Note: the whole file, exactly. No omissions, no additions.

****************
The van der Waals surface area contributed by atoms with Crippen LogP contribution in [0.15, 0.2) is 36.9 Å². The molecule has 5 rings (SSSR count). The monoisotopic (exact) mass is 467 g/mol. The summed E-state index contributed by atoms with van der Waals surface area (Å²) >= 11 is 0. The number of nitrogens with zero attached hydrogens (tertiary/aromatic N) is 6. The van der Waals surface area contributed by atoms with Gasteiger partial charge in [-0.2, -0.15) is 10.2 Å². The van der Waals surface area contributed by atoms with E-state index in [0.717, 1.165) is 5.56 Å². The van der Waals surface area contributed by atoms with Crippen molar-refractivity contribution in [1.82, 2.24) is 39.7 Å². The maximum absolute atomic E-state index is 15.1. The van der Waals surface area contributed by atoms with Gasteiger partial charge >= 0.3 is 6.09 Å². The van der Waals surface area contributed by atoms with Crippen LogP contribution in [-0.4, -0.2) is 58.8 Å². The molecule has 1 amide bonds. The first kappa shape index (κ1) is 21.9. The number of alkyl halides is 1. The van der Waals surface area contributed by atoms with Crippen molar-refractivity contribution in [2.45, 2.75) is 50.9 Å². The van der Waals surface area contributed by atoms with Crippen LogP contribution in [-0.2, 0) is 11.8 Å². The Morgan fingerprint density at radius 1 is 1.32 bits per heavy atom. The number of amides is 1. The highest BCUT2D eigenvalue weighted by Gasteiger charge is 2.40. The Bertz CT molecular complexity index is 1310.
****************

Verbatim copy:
The van der Waals surface area contributed by atoms with Crippen LogP contribution in [0.15, 0.2) is 36.9 Å². The molecule has 5 rings (SSSR count). The monoisotopic (exact) mass is 467 g/mol. The summed E-state index contributed by atoms with van der Waals surface area (Å²) >= 11 is 0. The number of nitrogens with zero attached hydrogens (tertiary/aromatic N) is 6. The van der Waals surface area contributed by atoms with Gasteiger partial charge in [-0.2, -0.15) is 10.2 Å². The van der Waals surface area contributed by atoms with E-state index in [0.717, 1.165) is 5.56 Å². The van der Waals surface area contributed by atoms with Crippen molar-refractivity contribution in [1.82, 2.24) is 39.7 Å². The maximum absolute atomic E-state index is 15.1. The van der Waals surface area contributed by atoms with Gasteiger partial charge >= 0.3 is 6.09 Å². The van der Waals surface area contributed by atoms with Crippen LogP contribution in [-0.4, -0.2) is 58.8 Å². The molecule has 1 amide bonds. The first kappa shape index (κ1) is 21.9. The number of alkyl halides is 1. The van der Waals surface area contributed by atoms with Crippen molar-refractivity contribution in [2.45, 2.75) is 50.9 Å². The van der Waals surface area contributed by atoms with Crippen LogP contribution in [-0.2, 0) is 11.8 Å². The Morgan fingerprint density at radius 1 is 1.32 bits per heavy atom. The number of amides is 1. The highest BCUT2D eigenvalue weighted by Gasteiger charge is 2.40. The Bertz CT molecular complexity index is 1310.